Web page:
The King's Belated Clemency
on a Moroccan maverick.
It was a case that aroused international protest: last summer, Ali Lmrabet - publisher of the satirical weeklies "Demain" (French) and "Duman" (Arabic) – was sentenced to four years imprisonment for "insulting the persona of the King, the monarchical regime and the territorial integrity of Morocco". He was taken straight from the courtroom to his jail cell. Almost simultaneously, the journalist Mohamed El-Hurd, from the newspaper "Al-Sharq" in Oujda, was handed down a three-year sentence, for publishing an interview with an Islamist. And as if that weren't enough, three other journalists received jail terms ranging from 18 months to two years.
Vigorous protests from international human-rights organisations, such as Amnesty International and the German section of Reporters Without Borders, eventually bore fruit: the Moroccan King, Mohammed VI, has now issued a reprieve to Ali Lmrabet, Mohammed El-Hourd and five further media workers whose appeals were still being heard.
"The powerful have no sense of humour!"
But what were the reasons for the arrest of Ali Lmrabet, last year's winner of the Reporters Without Borders Human Rights Award? Well, amongst other sins, the 44-year-old satirist had dared to publish criticisms of Morocco's feudal monarchy and of the country's policies in the Western Sahara. As a consequence, he was sentenced to four years imprisonment and fined around 2,000 euros. His satirical weeklies "Demain" and "Duman" were also banned. "The powerful in Morocco don't accept satire, because they have no sense of humour", says Lmrabet. "You can't make jokes about the King. But that's the price that has to be paid if you want a real democracy!"
His conviction was greeted by vehement protests in Spain and France, and Ali Lmrabet embarked on a hunger strike that eventually lasted 50 days. Four weeks into his strike, the judges in Rabat reduced Lmrabet's prison term to three years on appeal.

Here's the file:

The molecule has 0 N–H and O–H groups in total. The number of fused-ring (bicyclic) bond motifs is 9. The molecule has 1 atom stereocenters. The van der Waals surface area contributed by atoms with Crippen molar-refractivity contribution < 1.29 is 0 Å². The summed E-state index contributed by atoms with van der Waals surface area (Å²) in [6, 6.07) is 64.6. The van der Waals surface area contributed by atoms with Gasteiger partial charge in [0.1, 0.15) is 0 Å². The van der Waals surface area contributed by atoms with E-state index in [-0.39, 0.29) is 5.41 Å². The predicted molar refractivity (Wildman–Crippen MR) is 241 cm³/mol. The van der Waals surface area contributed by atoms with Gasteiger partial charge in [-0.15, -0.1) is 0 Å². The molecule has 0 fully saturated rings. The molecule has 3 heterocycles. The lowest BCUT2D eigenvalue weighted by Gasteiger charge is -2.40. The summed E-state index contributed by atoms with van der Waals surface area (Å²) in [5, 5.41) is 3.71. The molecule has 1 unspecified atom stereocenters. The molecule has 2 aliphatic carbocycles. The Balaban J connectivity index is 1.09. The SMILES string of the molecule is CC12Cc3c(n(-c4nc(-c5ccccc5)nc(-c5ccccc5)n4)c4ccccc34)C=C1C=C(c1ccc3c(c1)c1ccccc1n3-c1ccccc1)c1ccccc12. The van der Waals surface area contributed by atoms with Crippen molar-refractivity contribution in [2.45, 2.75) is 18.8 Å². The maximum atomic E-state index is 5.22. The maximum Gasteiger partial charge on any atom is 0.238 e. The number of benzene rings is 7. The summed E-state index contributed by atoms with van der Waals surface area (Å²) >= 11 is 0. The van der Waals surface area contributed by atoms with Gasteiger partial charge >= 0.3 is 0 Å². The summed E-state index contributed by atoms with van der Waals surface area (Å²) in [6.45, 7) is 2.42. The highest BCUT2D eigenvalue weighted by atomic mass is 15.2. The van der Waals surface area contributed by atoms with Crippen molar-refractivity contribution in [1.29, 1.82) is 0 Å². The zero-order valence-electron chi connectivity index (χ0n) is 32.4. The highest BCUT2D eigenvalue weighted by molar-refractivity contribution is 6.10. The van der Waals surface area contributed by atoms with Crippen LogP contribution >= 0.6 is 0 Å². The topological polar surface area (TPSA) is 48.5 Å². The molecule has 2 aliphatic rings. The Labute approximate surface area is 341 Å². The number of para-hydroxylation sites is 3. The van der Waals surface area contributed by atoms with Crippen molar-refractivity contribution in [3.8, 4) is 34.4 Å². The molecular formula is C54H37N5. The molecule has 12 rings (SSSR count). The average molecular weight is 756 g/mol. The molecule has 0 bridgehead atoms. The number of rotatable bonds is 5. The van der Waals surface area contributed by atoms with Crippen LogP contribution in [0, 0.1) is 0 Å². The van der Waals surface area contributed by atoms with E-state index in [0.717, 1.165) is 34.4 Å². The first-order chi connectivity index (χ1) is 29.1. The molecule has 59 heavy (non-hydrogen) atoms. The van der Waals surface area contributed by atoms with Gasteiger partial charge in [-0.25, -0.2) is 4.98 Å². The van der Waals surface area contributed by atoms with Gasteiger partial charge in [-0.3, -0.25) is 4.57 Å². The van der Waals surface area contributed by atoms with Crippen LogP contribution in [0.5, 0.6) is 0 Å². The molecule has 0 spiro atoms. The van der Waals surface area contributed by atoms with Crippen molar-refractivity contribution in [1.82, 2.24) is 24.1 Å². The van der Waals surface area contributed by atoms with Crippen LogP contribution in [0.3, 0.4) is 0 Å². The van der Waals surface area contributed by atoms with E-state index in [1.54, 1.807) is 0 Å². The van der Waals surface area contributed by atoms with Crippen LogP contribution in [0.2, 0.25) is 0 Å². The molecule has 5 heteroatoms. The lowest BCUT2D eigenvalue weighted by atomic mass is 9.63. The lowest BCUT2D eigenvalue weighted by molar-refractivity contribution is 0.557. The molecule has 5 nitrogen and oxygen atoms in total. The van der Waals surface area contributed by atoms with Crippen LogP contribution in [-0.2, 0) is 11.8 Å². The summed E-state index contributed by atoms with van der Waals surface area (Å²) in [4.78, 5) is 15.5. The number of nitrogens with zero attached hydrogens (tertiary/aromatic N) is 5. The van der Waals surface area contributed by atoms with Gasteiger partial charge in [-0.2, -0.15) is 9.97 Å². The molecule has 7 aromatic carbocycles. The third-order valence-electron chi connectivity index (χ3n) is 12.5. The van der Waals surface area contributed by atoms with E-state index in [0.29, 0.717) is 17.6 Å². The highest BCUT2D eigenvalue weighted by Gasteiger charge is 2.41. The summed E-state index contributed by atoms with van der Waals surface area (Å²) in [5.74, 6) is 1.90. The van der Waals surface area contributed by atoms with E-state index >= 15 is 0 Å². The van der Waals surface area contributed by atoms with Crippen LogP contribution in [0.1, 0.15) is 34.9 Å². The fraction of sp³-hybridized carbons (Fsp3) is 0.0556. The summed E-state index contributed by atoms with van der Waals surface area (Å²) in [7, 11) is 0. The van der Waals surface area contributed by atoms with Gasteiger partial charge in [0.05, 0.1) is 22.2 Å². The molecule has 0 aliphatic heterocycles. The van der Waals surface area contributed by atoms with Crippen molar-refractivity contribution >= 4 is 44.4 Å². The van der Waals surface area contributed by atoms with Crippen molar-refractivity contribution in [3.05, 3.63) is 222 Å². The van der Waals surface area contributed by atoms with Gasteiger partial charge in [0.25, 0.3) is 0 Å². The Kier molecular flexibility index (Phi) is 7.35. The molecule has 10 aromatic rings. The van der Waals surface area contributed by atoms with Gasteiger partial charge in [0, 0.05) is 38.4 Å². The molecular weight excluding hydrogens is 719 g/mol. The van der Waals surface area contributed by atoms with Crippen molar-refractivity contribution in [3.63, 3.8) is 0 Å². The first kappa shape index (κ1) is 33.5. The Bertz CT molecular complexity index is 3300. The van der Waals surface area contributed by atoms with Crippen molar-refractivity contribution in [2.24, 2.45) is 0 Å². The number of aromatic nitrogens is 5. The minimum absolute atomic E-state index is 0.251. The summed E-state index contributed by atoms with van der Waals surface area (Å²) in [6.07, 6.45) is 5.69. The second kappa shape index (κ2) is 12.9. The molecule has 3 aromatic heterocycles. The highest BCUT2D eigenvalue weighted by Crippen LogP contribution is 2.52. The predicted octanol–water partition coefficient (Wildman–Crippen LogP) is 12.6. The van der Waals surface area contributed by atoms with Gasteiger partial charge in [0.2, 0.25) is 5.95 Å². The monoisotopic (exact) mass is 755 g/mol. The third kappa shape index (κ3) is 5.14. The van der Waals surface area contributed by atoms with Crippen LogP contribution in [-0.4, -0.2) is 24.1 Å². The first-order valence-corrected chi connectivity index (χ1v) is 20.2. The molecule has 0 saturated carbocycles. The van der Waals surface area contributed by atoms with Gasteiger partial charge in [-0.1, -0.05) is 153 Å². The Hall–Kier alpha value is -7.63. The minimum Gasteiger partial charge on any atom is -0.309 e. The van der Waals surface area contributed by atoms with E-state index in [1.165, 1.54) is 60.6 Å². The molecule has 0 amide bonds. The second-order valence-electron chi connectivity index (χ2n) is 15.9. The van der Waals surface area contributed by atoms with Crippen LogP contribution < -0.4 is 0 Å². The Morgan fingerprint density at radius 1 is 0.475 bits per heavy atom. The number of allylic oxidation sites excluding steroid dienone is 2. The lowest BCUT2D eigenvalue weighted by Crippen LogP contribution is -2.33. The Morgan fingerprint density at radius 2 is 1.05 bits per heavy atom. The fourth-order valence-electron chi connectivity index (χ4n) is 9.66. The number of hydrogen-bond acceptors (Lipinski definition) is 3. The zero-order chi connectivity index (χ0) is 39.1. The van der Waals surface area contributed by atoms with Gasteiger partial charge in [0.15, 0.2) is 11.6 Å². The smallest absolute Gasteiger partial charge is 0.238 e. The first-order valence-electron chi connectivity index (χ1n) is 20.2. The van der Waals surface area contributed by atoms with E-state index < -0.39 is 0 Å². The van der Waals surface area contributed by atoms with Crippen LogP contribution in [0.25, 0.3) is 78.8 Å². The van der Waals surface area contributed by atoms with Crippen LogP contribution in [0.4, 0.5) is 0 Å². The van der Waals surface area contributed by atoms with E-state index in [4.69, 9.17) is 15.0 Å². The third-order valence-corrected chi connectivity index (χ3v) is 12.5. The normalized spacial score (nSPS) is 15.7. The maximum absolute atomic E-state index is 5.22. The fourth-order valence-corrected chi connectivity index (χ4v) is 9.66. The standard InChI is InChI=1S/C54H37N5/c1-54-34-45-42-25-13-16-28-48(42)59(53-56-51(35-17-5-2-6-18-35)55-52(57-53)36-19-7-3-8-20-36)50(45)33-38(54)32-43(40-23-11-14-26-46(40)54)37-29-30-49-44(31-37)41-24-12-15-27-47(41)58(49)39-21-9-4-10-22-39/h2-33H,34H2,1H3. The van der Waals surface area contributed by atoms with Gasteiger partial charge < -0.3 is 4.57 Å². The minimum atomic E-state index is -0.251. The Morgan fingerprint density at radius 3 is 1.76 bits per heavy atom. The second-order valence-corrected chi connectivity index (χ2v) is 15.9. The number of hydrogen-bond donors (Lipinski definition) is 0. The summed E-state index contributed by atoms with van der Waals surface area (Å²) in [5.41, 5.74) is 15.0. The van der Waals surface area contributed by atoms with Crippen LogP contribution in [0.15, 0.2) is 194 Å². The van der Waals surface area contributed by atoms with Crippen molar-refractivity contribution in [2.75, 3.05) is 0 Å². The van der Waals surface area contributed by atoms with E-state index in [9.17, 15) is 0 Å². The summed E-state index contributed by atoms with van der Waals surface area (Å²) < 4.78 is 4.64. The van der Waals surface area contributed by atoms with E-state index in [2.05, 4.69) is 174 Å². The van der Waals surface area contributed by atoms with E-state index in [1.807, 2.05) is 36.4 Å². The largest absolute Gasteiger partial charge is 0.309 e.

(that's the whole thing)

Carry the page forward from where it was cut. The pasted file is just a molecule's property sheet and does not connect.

Gloomy prospects for press freedom in Morocco
Yet despite the recent official pardons, the signals being sent to the Moroccan media remain as clear as ever. For years now, the country's rulers have been trying to intimidate or silence the independent press, with fines, jail sentences and publication bans.
In May last year, press freedom was restricted in the name of the so-called anti-terror laws. And after the bomb attacks in Casablanca, the government announced that its "easy-going attitude" to the critical media was at an end: too much democracy, it was suggested, would damage the country.
Many journalists were arrested, and Lmrabet was hit hardest of all. But as he explains, he wanted to resist being cowed into submission: "We journalists are accused of being subversive. Yet most Moroccan newspapers - and those who produce them - are utterly discredited, because they're in league with the political elites. By contrast, we enjoy some credibility. The powers-that-be are scared that we might question the role of the Moroccan monarchy. But why shouldn't we? It has to happen someday!"
An affront to Morocco's King: a caricature à la Lmrabet
The particularly hard crackdown on Ali Lmrabet may also have had something to do with his political connections. Lmrabet - who grew up in the poor north of Morocco and eventually entered the diplomatic service on his merits alone - is a friend of Moulay Hisham, a cousin of King Mohammed VI.
Shortly before Lmrabet's arrest, Hisham (known as "The Red Prince") had voiced fierce criticism of the King's regime - and he had done so in public, angering the monarch.
The hunger strike as an instrument of protest
Moulay Hisham now lives in exile in the US. There, he writes highly-respected articles on reforms in the Arab world, for publications including Le Monde Diplomatique. And it was Moulay Hisham who persuaded Ali Lmrabetm to abandon his hunger strike last July. At that point, Lmrabet was on the verge of falling into a coma - and he still has problems with his health: he cannot move his hands or his feet properly, and he can see only poorly with his right eye.
Lmrabet was refused any medical attention whilst in prison. Instead, the journalist was systematically isolated; if any of his fellow prisoners attempted to speak to him, they were shifted. His cell was surrounded with three separate devices that made it impossible for him to use a mobile phone. Post and newspapers reached him very late, if at all.
On the 30th of November, therefore, Ali Lmrabet resumed his hunger strike – together with his colleague Mohamed El-Hurd. For Lmrabet, it was the only logical step he could take: "I think one has to suffer to achieve freedom of speech. And when one looks back in history, the critical spirits have always won out in the end."
Martina Sabra © Qantara.de 2004
Translation from German: Patrick Lanagan